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Curtis Island assets on the block as Shell warns over gas prices

Business

Shell will make a decision on whether it will sell off its $US2.5 billion ($A3.7 billion) of infrastructure assets on Curtis Island later this year.

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The global energy giant was playing down reports that the deal was imminent despite claims a data room would open this month.

Infrastructure investors have been knocking on the company’s door since it acquired QGC through its takeover of BG and the attraction to the assets is because they would be considered pure infrastructure that was not linked to commodity prices.

QGC was the company that gave rise to the coal seam gas industry in Queensland and was bought out in 2009 for $5 billion by the UK’s energy giant BG, which was subsequently taken over by Shell in a $US53 billion ($A79 billion) deal in 2015.

The assets are expected to include jetties and storage facilities on the island, near Gladstone.

Shell Australia chair Tony Nunan also said Queensland and Western Australia were likely to see the lowest cost gas for manufacturing because those states were the ones that had supported the development of the industry.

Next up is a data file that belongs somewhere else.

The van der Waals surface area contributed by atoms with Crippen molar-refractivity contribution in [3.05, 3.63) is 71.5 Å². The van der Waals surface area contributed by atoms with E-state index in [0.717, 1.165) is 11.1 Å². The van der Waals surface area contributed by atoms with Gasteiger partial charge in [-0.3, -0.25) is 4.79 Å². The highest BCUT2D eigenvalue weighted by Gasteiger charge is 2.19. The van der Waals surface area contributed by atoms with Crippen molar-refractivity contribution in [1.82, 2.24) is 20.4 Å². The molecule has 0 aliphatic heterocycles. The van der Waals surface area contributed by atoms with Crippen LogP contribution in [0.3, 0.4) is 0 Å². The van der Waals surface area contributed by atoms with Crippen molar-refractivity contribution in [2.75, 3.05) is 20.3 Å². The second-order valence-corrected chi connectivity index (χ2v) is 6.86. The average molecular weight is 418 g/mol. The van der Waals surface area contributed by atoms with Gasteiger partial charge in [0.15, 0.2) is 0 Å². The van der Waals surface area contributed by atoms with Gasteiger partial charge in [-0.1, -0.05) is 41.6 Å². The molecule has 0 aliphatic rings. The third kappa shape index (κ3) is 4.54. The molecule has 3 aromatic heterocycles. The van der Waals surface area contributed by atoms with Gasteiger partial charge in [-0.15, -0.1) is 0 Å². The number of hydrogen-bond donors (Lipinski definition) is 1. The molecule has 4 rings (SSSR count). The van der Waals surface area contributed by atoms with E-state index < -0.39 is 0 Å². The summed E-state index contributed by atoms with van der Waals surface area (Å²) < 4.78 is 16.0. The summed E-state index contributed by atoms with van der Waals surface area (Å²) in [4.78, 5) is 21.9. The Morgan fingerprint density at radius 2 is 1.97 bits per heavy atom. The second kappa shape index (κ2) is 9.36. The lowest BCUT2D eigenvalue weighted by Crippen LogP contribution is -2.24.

“We support work that increases supply of gas to the east coast market and reduces the cost of developing those resources. But realistically it could take up to a decade to deliver the benefits we all want to see,” Nunan said.

“Manufacturers who have their operations close to supply, like in Queensland, will be the ones that enjoy cost advantages.

“Our planning for the future must be based in reality. Today’s gas supply simply costs more to get out of the ground and bring to customers – not because of LNG exports, but because of the decline of Australia’s historically low-cost conventional gas resources.

“We must make sure that every molecule is extracted cost-effectively and is put to its most efficient use as responsible stewards of this national natural resource. We know creating pathways to ensure affordable access to sustainable, reliable energy – now and into the future – will be fundamental to Australia’s economic success.

“That also means ensuring industrial users operate as efficiently as possible, because ever cheaper energy alone will not overcome every obstacle to competitive manufacturing in Australia.

“Shell is already putting the building blocks in place to make sure we can all thrive through the energy transition. That includes partnering with manufacturers to provide the flexible and reliable energy solutions they need.

“Shell Australia will continue to play our part in securing Australia’s economic future, just as we have for the last 120 years.”

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